Keeping your financial house in order isn’t a Herculean task, but it does require some time and effort. If your schedule is so jam-packed that you can’t spare a few minutes a week to review your budget, check your credit health or track your progress on saving or paying down debt, you could be letting money slip through your fingers without even realizing it. When you’re crunched for time, here are three things you can do to keep your finances on the right track.
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1. Automate Your Finances
If paying bills is taking up a good chunk of your day, consider putting your payments on autopilot. When you set up automatic payments for credit cards or other debts, you won’t have to worry about paying late and damaging your credit score.
Most banks offer bill payment services at no charge, so it might be a good idea for you to take advantage of these features. Remember, your bills aren’t the only thing you can automate. If you’re trying to build your emergency fund or pad your IRA and your 401(k), setting up recurring transfers to those accounts is a stress-free way to work towards meeting your savings goals.
Just make sure you’re evaluating your accounts regularly to see how much progress you’re making and how fees are detracting from your bottom line. If you’re auto-saving in an IRA, for example, you’ll want to check in periodically to see how your investments are performing and swap out ones that are costing you more than they’re earning.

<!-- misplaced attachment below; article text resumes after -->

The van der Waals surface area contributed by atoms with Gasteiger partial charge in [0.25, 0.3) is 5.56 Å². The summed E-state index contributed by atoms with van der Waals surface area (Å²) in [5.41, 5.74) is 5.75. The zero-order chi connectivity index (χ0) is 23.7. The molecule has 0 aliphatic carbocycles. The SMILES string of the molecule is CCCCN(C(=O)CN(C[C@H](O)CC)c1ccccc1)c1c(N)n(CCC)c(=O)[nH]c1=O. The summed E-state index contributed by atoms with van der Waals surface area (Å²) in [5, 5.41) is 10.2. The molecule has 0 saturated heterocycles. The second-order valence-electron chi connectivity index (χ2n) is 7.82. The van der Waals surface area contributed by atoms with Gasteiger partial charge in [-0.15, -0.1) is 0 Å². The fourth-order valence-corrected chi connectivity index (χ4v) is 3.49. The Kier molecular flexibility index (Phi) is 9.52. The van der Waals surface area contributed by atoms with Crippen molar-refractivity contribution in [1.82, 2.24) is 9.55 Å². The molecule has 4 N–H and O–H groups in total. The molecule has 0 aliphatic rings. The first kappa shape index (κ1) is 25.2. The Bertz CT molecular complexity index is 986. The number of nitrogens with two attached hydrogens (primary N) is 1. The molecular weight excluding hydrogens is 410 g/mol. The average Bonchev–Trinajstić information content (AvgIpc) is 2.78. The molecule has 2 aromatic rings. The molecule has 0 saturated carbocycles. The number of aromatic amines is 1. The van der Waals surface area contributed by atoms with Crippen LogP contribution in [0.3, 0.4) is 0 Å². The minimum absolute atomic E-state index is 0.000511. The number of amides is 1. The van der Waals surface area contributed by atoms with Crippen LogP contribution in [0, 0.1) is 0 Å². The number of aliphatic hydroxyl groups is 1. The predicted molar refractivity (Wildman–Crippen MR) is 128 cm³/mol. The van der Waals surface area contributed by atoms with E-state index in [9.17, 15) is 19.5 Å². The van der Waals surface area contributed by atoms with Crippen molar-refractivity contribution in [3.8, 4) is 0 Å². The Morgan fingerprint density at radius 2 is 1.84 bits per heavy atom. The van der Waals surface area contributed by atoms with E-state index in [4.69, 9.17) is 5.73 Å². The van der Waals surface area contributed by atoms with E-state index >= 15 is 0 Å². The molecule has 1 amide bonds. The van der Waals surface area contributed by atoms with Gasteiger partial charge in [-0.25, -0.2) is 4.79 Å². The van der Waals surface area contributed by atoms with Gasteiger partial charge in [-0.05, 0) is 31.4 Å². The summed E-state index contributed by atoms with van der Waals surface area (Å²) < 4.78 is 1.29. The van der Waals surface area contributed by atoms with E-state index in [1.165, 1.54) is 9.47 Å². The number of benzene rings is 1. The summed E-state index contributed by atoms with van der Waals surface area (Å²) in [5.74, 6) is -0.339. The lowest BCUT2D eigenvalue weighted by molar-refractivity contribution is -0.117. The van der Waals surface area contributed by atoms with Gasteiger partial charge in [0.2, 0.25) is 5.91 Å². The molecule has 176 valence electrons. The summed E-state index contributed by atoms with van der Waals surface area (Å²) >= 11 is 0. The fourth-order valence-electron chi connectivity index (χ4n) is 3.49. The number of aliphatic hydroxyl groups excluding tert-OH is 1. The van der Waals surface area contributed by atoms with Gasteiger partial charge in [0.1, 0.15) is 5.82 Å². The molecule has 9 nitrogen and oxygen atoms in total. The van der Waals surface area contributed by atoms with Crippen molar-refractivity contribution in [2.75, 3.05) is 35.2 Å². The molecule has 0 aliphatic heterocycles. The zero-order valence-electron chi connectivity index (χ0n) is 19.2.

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2. Streamline How You Manage Your Accounts
When you’ve got two checking accounts, a saving account, a retirement account, two or three credit cards and a mortgage, staying on top of them all can be overwhelming. Fortunately, there are a number of apps that make it easy to manage your finances.
With Personal Capital, for instance, you can link your checking account, savings account, IRA, 401(k) and investment accounts. The app analyzes your accounts to see what you’re paying in fees and recommends ways to improve your investment performance.
Mint is a budgeting app that links your bank accounts, credit cards, student loans, mortgage and investment accounts. You can set up a budget, create goals for debt repayment or savings and get a quick snapshot of your net worth straight from your phone.
3. Consolidate and Increase Your Savings
Using apps like Mint or Personal Capital to manage your accounts can relieve some of your financial stress. But you can take it a step further by reducing the number of accounts you have. If you’ve got balances on five or six credit cards, for example, transferring them to a single card with a zero percent rate means you’ll only have one payment to keep up with and you’ll pay less in interest (at least temporarily).
The same goes for those of you with multiple student loans from different loan servicers. Consolidating all of your loans can make them easier to manage and it might shave a few bucks off the final interest total.
Related Article: How to Consolidate Student Loans
When you’ve got a hectic lifestyle, neglecting your finances is all too easy to do. But that can come back to bite you in the wallet. While you probably can’t afford to go completely hands-off, looking for ways to minimize the time you spend managing your money could be a smart move.
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